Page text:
Best option for focusing is live view, zoomed in, and scrolling across the image to see if the focus plane is in the right position

MRLinVA

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Re: Focusing Advice on a Canon 24mm TS-E
« Reply #12 on: April 10, 2013, 08:28:06 PM »
I use a 1dx but think the 5dIII has the same live view capability.  If you view in live view, you can zoom the view and get extremely sharp focus.  Let me know if this works. 
1Dx, 7D, many lenses

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Re: Focusing Advice on a Canon 24mm TS-E
« Reply #12 on: April 10, 2013, 08:28:06 PM »

stealth_tramp

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Re: Focusing Advice on a Canon 24mm TS-E
« Reply #13 on: April 10, 2013, 09:26:19 PM »
This lens has become my favorite.  I use a 5d classic with good effect.  At first, I was seduced by the live view on my 7d, but then, I started learning how to set up for a shot with the viewfinder.

The tables that you've found elsewhere are a god send.  Commit those to memory.  I agree that if you are trying to use the camera in the classic sense that very little tilt is necessary.  In that case, you may tilt the lens at such a small amount that you almost can't get there.  1/2 degree is ideal.

However, if you want to do the special effects, such as the centerline of a road, you will tilt the lens all the way and then set up about 8 inches above the road surface.  In these cases, it is advisable to pre-focus.  Again, I'm doing this with a 5dC so the focusing is done through the viewfinder.  Following these instructions, it is possible to get the focal plane to project almost straight out from the camera.  In fact, you can have the plane parallel to the straight view but offset by a few inches or feet.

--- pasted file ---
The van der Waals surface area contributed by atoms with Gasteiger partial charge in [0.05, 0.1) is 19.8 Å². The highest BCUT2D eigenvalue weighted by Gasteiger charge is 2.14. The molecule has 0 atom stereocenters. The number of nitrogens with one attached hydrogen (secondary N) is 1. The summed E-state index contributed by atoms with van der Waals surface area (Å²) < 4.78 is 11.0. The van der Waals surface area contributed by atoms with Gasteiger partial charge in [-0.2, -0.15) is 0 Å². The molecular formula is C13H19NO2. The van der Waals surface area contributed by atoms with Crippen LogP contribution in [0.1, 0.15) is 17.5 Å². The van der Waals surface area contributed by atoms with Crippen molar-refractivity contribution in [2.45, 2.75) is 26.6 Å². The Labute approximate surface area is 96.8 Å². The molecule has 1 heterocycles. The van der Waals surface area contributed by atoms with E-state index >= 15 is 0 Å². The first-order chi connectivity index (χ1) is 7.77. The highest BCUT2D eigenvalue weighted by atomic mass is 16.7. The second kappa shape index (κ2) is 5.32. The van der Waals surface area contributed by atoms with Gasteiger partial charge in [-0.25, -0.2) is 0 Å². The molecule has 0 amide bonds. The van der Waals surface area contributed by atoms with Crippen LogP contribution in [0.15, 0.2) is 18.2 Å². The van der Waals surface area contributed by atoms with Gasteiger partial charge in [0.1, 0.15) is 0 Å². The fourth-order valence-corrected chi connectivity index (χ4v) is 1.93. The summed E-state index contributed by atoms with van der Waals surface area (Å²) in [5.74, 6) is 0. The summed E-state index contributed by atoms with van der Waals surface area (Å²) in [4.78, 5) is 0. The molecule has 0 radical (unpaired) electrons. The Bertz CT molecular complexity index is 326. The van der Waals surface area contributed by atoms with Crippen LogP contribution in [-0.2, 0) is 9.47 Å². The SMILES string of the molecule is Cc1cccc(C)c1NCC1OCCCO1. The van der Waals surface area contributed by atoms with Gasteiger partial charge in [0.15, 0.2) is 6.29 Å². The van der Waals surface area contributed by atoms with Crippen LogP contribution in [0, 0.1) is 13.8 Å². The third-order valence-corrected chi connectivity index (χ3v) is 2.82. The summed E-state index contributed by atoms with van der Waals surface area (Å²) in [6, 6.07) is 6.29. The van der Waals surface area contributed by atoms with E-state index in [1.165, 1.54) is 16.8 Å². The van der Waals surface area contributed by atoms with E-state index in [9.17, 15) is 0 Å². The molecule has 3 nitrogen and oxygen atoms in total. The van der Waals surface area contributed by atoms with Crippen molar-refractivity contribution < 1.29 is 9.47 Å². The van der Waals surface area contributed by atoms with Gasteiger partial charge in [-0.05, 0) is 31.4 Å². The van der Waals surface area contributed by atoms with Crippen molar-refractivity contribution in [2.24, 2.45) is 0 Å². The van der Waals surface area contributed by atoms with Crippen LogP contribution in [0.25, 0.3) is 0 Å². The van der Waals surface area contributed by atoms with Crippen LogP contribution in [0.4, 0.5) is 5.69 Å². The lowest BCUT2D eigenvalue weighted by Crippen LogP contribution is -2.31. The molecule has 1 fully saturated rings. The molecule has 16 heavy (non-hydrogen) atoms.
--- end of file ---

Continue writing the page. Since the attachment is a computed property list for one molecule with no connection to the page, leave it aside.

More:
How to focus so easily?  First, note that the fixed point (about 8 inches from the centerline of the lens) doesn't move with focusing.  This is the easy part.  Now, when you turn the focus ring, all you're doing is rotating the plane of focus about that fixed point (it's really a line, but point is easier to visualize).  Look at your distant targets.  Then, rotate the focal plane until they are in focus.

For example, if you have the fixed point below the lens, you will move the distant focus up and down.  You can see that in this photo:

warning by Stealth Tramp, on Flickr

Then, if you have the fixed point to the side of then, you can move the distant focus left and right.  That is visible in this photo:

Lowe Boat by Stealth Tramp, on Flickr

On the other hand, I hooked my lens to a SpeedBooster and Sony NEX-5 and found out that I could do in about three seconds, what usually takes 5 minutes with the 5dC.

Jag by Stealth Tramp, on Flickr

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Re: Focusing Advice on a Canon 24mm TS-E
« Reply #13 on: April 10, 2013, 09:26:19 PM »